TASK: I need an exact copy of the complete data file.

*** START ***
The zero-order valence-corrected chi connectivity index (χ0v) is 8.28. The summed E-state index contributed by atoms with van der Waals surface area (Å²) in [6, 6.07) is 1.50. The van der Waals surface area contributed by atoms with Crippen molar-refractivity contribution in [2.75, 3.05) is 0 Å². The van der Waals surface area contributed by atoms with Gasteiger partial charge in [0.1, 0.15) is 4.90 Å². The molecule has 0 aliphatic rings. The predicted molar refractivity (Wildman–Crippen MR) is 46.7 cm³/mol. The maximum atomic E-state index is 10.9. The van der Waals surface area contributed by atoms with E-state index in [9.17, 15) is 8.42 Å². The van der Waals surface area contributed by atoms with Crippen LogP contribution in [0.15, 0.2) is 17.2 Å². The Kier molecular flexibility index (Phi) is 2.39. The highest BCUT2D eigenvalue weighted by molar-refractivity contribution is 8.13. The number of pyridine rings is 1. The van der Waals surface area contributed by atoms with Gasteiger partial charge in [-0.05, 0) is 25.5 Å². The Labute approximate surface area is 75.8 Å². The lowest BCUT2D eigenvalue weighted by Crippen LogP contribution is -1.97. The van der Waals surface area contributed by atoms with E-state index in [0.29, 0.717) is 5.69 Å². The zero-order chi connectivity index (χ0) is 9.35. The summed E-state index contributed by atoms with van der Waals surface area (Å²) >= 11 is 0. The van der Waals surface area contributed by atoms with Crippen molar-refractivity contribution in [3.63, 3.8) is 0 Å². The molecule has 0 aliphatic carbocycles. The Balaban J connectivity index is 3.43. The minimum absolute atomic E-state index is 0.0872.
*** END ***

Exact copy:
The zero-order valence-corrected chi connectivity index (χ0v) is 8.28. The summed E-state index contributed by atoms with van der Waals surface area (Å²) in [6, 6.07) is 1.50. The van der Waals surface area contributed by atoms with Crippen molar-refractivity contribution in [2.75, 3.05) is 0 Å². The van der Waals surface area contributed by atoms with Gasteiger partial charge in [0.1, 0.15) is 4.90 Å². The molecule has 0 aliphatic rings. The predicted molar refractivity (Wildman–Crippen MR) is 46.7 cm³/mol. The maximum atomic E-state index is 10.9. The van der Waals surface area contributed by atoms with E-state index in [9.17, 15) is 8.42 Å². The van der Waals surface area contributed by atoms with Crippen LogP contribution in [0.15, 0.2) is 17.2 Å². The Kier molecular flexibility index (Phi) is 2.39. The highest BCUT2D eigenvalue weighted by molar-refractivity contribution is 8.13. The number of pyridine rings is 1. The van der Waals surface area contributed by atoms with Gasteiger partial charge in [-0.05, 0) is 25.5 Å². The Labute approximate surface area is 75.8 Å². The lowest BCUT2D eigenvalue weighted by Crippen LogP contribution is -1.97. The van der Waals surface area contributed by atoms with E-state index in [0.29, 0.717) is 5.69 Å². The zero-order chi connectivity index (χ0) is 9.35. The summed E-state index contributed by atoms with van der Waals surface area (Å²) >= 11 is 0. The van der Waals surface area contributed by atoms with Crippen molar-refractivity contribution in [3.63, 3.8) is 0 Å². The molecule has 0 aliphatic carbocycles. The Balaban J connectivity index is 3.43. The minimum absolute atomic E-state index is 0.0872.